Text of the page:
Our research has found there was a higher risk of eczema in infants with a higher abundance of Clostridium sensu stricto in their gut and weaning from three months of age alongside breastfeeding speeds up the maturation of the gut flora.Professor Carsten Flohr, the paper’s senior author, from the School of Basic and Medical Biosciences
05 February 2021
Gut bacteria linked with infant diet, eczema and caesarean section birth
A new study to understand the interaction of gut bacteria, diet and disease has linked gut bacteria with eczema and caesarean section birth.
The Enquiring About Tolerance (EAT) study found:
- Babies who had eczema at three months and one year of age showed a higher abundance of a bacterium called Clostridium sensu stricto, compared to those without eczema
- Babies born by caesarean section had a significantly less diverse gut flora, compared to those delivered by normal birth
- The early introduction of allergenic foods (cow’s milk, egg, wheat, peanut, sesame and cod fish) from three months accelerated the development of greater gut bacteria diversity, compared to exclusive breastfeeding
The bacterial flora of the gut plays an important role in the development of the human immune system in early life. The EAT study investigated how the infant gut flora evolves during infancy, in particular in relation to hygiene factors, eczema, food allergy and the introduction of solids.
The study, funded by the British Skin Foundation, was led by a group of researchers from King’s and Guy’s and St Thomas’ NHS Foundation Trust, with collaborators from the National Institute of Health (USA), St George’s London, and the University of Manchester.
In the study 1,303 exclusively breastfed infants from England and Wales were enrolled in a dietary intervention study from three months of age. Stool samples were collected at enrolment, six and twelve months to study the evolution of their gut microflora. All participants were also examined for eczema and food allergies until three years of age.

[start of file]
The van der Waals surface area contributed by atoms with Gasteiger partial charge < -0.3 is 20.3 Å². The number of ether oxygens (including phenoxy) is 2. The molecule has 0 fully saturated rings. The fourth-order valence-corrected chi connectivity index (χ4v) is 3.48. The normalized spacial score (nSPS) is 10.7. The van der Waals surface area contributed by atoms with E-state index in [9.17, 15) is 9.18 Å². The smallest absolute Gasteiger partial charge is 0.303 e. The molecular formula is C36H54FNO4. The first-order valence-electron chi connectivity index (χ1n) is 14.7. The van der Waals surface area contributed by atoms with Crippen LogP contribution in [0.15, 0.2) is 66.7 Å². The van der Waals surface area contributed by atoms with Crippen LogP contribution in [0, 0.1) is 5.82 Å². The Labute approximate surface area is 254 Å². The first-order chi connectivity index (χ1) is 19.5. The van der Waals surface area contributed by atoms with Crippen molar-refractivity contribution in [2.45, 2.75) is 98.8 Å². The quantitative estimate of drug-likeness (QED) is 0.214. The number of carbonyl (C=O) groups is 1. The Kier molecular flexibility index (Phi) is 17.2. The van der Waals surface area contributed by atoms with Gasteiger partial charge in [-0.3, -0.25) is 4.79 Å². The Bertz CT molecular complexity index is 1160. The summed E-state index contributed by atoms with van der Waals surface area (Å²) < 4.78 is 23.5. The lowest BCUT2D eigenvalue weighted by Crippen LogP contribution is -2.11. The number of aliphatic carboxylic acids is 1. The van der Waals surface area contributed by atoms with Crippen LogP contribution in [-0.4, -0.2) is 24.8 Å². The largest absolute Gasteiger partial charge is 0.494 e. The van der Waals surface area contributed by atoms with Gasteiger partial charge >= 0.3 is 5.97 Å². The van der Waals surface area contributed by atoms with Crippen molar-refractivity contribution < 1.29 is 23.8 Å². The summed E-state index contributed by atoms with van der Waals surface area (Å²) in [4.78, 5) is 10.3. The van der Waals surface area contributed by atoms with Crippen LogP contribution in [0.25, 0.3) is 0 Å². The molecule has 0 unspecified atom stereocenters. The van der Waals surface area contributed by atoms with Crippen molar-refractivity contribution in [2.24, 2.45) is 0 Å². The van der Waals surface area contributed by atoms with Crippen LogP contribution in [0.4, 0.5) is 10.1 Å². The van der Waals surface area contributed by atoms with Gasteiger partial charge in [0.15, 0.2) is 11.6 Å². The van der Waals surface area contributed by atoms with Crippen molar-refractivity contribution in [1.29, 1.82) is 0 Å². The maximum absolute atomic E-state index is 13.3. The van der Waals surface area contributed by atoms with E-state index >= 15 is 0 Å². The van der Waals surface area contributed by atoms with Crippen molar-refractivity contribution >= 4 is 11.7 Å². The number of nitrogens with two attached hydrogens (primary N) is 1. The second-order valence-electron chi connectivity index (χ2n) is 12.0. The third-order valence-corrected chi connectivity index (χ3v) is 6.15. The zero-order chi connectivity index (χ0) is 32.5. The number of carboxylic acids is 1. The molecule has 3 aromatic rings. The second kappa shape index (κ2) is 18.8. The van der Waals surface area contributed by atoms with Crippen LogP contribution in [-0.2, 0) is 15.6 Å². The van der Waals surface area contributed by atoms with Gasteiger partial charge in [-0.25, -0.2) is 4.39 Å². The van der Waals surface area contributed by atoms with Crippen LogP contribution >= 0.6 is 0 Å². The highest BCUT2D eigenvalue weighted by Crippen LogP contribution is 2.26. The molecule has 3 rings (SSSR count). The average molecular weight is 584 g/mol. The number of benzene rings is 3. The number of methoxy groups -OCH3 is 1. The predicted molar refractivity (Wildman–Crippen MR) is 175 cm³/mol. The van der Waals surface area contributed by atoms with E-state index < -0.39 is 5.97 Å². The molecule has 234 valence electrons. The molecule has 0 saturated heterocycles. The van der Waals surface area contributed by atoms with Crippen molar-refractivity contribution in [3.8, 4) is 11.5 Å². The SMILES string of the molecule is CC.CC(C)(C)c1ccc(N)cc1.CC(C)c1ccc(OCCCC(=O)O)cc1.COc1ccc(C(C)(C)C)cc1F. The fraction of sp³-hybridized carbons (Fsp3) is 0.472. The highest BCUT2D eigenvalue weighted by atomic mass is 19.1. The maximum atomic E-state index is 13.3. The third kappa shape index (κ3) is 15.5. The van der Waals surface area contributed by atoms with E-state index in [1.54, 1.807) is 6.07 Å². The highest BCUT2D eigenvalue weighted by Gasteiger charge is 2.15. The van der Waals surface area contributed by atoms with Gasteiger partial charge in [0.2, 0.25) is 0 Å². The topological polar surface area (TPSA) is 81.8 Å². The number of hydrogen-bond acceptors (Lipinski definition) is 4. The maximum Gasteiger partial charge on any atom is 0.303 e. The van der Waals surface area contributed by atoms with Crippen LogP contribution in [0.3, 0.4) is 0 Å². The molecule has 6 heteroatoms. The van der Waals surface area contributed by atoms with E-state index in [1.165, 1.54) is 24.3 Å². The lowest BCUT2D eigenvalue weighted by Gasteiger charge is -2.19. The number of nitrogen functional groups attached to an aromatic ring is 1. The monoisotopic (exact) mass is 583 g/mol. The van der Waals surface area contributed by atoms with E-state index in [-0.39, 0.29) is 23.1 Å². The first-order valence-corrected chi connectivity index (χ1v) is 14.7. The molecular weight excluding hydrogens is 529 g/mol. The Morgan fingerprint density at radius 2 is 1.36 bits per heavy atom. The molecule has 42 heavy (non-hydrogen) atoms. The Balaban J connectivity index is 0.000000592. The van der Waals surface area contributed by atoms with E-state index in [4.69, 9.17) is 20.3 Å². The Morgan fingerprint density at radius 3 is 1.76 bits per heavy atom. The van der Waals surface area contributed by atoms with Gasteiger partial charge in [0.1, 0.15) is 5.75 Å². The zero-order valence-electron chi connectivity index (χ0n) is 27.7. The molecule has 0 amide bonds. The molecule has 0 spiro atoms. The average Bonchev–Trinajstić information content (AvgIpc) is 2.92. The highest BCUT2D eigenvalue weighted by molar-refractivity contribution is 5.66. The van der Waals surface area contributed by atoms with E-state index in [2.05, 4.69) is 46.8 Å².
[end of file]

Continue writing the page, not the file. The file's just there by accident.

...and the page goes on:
Six foods (cow’s milk, egg, wheat, sesame, peanut, and cod fish) were introduced into infant diets alongside breastfeeding, and compared to exclusive breastfeeding until six months of age. The study found the early introduction of these allergenic solids from three months accelerated the development of greater gut bacteria diversity, compared to exclusive breastfeeding.
Although all babies in the study were exclusively breastfed until enrolment at three months of life, the types of bacteria in the gut varied, with infants having either a gut flora rich in bacteria called Bifidobacteria, Bacteroides or Escherichia/Shigella.
He added: “We hope these findings improve our understanding of the role our gut microbiome plays in the development of the immune system from an early age.”
Dr Tom Marrs, consultant in paediatric allergy at Evelina London Children’s Hospital, which is part of Guy's and St Thomas', said: “We also examined a long list of hygiene related factors and whether they additionally influenced the bacterial gut flora during the first year of life. These factors include mode of baby delivery, receiving antibiotics and being exposed to pets and farm animals, as well as the number of siblings. Out of all of these factors, the only strong signal was that those who were born by caesarean section had a reduced diversity in their gut flora, most likely because vaginal delivery exposes us more to microbes from our mothers.”
Professor David Gawkrodger, British Skin Foundation trustee and consultant dermatologist, said: “The British Skin Foundation is delighted to have funded this important research study into the role of the gut microbiome in the development of eczema and food allergies in early life.
“Since there seems to be a relationship between the type of bacteria in the gut and the development of eczema, the manipulation of the gut bacteria in early life might reduce the likelihood of eczema in babies predisposed to develop it."